Have a participant rotate the wheel at an approximate set speed, taking note of the force required to start it rotating and the time it takes to coast to a stop after the force is withdrawn. Then, have a participant again rotate the wheel up to speed and then try to stop it quickly, noting the force required to stop the motion.

Step 3.
Distribute four weights equally around the outside of the wheel and repeat the procedure.

Step 4.
Ask the participant to note the effects of the added weights.

Note

The conclusion will be that it takes more effort to start the wheel rotating with the added weight but that the wheel rotates freely for a longer time.

Step 5.
Encourage a discussion of the relationships between parameters of momentum (which are the initial weight of the wheel and its added weights), the wheel's rotational velocity and its radius.

Step 6.
(20 minutes) Facilitate a discussion of the application of the principles of momentum and inertia to pedal/ treadle design.

Step 7.
(5 minutes) Encourage feedback on your facilitation skills.

DEMONSTRATION OF SPROCKET RATIONS

This demonstration allows the participants to experience the effects, parameters and relationship of sprocket ratio to pedal/ treadle power.

Total time:

40 minutes

Materials:

Multiple speed bicycle

Procedures:

Step 1. (15 minutes/Steps 1-4)
Put the bicycle in low gear and lift the rear wheel off the ground. Ask the participants to observe how many times the rear wheel rotates for each revolution of the pedal crank.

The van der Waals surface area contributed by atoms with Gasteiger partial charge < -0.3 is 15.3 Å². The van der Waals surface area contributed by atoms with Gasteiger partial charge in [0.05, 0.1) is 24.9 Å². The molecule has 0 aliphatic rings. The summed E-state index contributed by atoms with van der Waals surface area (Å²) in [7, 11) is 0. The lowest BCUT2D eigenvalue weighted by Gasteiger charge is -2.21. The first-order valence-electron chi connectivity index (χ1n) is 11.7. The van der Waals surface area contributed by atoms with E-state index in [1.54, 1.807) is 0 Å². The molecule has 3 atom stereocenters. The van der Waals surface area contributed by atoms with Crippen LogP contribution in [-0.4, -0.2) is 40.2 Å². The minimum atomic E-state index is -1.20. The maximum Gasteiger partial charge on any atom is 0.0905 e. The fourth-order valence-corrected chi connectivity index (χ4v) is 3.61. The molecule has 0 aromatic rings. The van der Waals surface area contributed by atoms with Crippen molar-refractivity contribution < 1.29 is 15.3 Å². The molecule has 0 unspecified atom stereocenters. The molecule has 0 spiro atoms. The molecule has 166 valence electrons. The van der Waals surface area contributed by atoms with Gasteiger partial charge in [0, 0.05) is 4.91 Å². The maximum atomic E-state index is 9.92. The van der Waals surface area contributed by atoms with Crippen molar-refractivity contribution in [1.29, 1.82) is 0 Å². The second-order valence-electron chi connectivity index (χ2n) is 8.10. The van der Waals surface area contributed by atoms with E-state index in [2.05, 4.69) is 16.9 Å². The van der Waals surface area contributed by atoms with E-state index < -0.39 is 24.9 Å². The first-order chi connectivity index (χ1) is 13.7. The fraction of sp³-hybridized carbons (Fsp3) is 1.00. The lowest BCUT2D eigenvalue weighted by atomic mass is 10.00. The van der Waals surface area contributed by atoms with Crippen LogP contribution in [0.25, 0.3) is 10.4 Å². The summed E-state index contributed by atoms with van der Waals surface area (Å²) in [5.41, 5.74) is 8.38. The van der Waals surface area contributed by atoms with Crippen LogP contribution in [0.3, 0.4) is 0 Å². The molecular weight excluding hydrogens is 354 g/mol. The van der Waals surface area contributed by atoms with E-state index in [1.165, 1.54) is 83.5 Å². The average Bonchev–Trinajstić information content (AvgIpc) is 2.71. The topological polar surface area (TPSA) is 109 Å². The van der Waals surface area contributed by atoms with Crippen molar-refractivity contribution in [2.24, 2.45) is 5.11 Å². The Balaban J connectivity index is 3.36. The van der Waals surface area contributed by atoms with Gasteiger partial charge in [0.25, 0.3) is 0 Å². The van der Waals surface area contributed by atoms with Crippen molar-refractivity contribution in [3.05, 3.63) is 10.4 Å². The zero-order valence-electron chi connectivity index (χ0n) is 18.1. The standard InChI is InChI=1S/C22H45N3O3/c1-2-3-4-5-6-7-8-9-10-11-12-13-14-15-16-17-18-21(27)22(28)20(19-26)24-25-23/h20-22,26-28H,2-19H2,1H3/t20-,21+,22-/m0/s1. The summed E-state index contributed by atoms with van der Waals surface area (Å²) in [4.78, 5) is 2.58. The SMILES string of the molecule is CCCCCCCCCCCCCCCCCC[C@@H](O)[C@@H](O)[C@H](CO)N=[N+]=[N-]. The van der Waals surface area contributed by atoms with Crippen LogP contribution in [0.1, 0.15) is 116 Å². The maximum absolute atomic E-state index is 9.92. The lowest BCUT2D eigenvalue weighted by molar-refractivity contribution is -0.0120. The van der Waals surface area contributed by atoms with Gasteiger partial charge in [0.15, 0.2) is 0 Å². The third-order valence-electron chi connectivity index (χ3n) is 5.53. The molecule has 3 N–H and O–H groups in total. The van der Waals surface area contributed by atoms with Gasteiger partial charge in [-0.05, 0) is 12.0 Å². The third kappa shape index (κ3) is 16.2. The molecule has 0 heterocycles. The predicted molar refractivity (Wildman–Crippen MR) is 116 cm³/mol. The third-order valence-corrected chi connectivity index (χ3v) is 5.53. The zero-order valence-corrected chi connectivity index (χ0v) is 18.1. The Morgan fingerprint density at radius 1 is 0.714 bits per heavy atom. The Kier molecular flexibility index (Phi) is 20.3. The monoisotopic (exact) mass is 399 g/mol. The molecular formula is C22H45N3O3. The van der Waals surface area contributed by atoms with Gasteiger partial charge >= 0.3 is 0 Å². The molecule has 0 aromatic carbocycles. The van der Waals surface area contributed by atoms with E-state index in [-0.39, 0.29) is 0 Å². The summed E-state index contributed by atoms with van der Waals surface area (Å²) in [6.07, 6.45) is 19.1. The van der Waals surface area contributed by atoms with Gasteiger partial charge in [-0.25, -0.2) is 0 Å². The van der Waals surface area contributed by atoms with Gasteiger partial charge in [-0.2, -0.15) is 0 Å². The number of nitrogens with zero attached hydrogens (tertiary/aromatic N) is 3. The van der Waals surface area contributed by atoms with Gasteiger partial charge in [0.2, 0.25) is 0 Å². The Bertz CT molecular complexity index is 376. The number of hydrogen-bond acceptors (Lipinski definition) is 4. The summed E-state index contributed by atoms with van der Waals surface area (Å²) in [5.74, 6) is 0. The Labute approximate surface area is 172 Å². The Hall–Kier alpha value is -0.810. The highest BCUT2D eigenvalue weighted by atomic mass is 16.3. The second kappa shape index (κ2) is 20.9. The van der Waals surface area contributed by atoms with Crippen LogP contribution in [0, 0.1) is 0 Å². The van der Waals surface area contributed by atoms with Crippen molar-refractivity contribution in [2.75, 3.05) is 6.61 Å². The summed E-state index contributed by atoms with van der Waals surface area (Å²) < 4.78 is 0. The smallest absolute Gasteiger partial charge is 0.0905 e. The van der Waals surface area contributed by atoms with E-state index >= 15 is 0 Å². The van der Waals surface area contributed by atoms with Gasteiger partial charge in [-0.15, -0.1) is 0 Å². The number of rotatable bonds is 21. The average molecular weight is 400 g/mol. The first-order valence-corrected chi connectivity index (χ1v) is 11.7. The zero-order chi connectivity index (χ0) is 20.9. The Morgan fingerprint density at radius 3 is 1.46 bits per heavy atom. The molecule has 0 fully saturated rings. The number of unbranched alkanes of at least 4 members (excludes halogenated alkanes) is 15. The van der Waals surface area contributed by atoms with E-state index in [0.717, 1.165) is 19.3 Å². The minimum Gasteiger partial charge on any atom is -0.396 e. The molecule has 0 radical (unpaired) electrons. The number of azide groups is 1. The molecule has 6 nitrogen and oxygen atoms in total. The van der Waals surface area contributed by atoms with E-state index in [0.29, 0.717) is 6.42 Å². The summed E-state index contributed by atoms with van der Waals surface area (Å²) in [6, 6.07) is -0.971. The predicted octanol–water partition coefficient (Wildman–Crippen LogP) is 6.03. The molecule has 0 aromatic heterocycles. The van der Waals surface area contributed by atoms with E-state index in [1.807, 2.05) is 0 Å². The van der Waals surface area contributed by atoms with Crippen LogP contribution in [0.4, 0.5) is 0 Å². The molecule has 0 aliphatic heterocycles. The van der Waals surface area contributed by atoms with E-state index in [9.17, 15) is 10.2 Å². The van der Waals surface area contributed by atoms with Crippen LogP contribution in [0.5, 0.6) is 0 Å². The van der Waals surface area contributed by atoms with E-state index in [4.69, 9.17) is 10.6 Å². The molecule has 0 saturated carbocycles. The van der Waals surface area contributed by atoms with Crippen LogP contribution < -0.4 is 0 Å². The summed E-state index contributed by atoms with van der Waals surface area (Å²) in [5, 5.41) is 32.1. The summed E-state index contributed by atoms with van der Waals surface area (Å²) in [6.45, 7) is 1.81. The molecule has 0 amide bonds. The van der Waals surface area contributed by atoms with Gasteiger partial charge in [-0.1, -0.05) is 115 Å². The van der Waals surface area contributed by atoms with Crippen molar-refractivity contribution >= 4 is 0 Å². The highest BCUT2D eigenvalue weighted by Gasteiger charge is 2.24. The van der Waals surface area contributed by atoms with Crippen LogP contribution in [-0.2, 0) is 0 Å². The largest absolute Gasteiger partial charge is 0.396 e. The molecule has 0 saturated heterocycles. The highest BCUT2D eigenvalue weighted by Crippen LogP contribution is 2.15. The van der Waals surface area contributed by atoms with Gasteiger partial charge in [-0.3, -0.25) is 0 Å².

Step 2.
Change the gear ratio to a higher gear and repeat Step 1.

Note

In the above two steps, ask the participants to observe the relative difference in force necessary to turn the pedal crank.

Step 3.
Have the participants develop the formula which defines the relationship between sprocket sizes and rotation speed.

Note

This relationship is defined as:

Step 4.
Facilitate a discussion of the potential mechanical advantage when sprockets are oriented in the proper fashion.

Note

The conclusion will be that transferring energy from a small to a large sprocket results in a velocity loss but in a mechanical advantage or gain.

Step 5. (20 minutes)
Facilitate a discussion of the application of the principles of sprocket ratios to pedal/treadle power.

Step 6. (5 minutes)
Encourage feedback on your facilitation skills.

RATIO DESIGNS WORKSHEET

1. Given the mobile dyne pod designed to power a food grinder that operates at 100 revolutions per minute, size the sprocket that will be connected to the grinder shaft:

Available sprockets:

35 teeth
42 teeth
48 teeth
18 teeth
22 teeth
30 teeth


RATIO DESIGNS WORKSHEET 1

2. Given the stationary dynapod, size the two sprockets in question to provide the required 400 revolutions per minute output in low gear on the bicycle.

1st gear: 1.4/1
2nd gear: 1/1
3rd gear: 111.4


RATIO DESIGNS WORKSHEET 2

3. Design a mobile dyne pod unit that will provide the driven output shaft speed of approximately 1,200 revolutions per minute necessary to power a bench grinder. The bicycle used will have a front sprocket of 48 teeth and a rear hub sprocket of 18 teeth.

Available sprockets:

35 teeth
42 teeth
48 teeth
18 teeth
22 teeth
30 teeth


RATIO DESIGNS WORKSHEET 3

4. Design a system which will deliver power in a linear mode for a water pump designed to operate at 15 cycles per minute. Pedaling speed of 60 revolutions per minute will be used with a belt/pulley combination. The pump has a driving rod throw of 8".